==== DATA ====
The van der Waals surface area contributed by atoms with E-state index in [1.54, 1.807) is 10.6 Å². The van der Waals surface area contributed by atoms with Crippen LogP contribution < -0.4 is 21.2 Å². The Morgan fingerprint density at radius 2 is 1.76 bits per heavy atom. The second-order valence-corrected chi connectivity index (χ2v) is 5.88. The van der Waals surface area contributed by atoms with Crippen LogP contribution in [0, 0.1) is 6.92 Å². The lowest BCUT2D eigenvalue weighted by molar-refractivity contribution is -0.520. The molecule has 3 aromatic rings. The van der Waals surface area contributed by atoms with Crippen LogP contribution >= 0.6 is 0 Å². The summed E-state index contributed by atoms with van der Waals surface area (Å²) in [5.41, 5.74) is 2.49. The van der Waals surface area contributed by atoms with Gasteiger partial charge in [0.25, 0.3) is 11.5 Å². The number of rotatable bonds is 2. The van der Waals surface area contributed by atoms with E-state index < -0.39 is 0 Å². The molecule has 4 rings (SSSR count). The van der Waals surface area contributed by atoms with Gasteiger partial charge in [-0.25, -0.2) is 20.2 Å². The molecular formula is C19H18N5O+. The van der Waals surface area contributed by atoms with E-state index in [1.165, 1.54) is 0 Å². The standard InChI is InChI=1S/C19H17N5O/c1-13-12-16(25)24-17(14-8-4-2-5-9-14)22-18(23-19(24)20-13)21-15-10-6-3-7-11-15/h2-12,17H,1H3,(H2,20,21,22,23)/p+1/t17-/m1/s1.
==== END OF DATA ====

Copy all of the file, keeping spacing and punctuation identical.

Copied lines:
The van der Waals surface area contributed by atoms with E-state index in [1.54, 1.807) is 10.6 Å². The van der Waals surface area contributed by atoms with Crippen LogP contribution < -0.4 is 21.2 Å². The Morgan fingerprint density at radius 2 is 1.76 bits per heavy atom. The second-order valence-corrected chi connectivity index (χ2v) is 5.88. The van der Waals surface area contributed by atoms with Crippen LogP contribution in [0, 0.1) is 6.92 Å². The lowest BCUT2D eigenvalue weighted by molar-refractivity contribution is -0.520. The molecule has 3 aromatic rings. The van der Waals surface area contributed by atoms with Crippen LogP contribution >= 0.6 is 0 Å². The summed E-state index contributed by atoms with van der Waals surface area (Å²) in [5.41, 5.74) is 2.49. The van der Waals surface area contributed by atoms with Gasteiger partial charge in [0.25, 0.3) is 11.5 Å². The number of rotatable bonds is 2. The van der Waals surface area contributed by atoms with E-state index < -0.39 is 0 Å². The molecule has 4 rings (SSSR count). The van der Waals surface area contributed by atoms with Gasteiger partial charge in [-0.25, -0.2) is 20.2 Å². The molecular formula is C19H18N5O+. The van der Waals surface area contributed by atoms with E-state index in [1.165, 1.54) is 0 Å². The standard InChI is InChI=1S/C19H17N5O/c1-13-12-16(25)24-17(14-8-4-2-5-9-14)22-18(23-19(24)20-13)21-15-10-6-3-7-11-15/h2-12,17H,1H3,(H2,20,21,22,23)/p+1/t17-/m1/s1.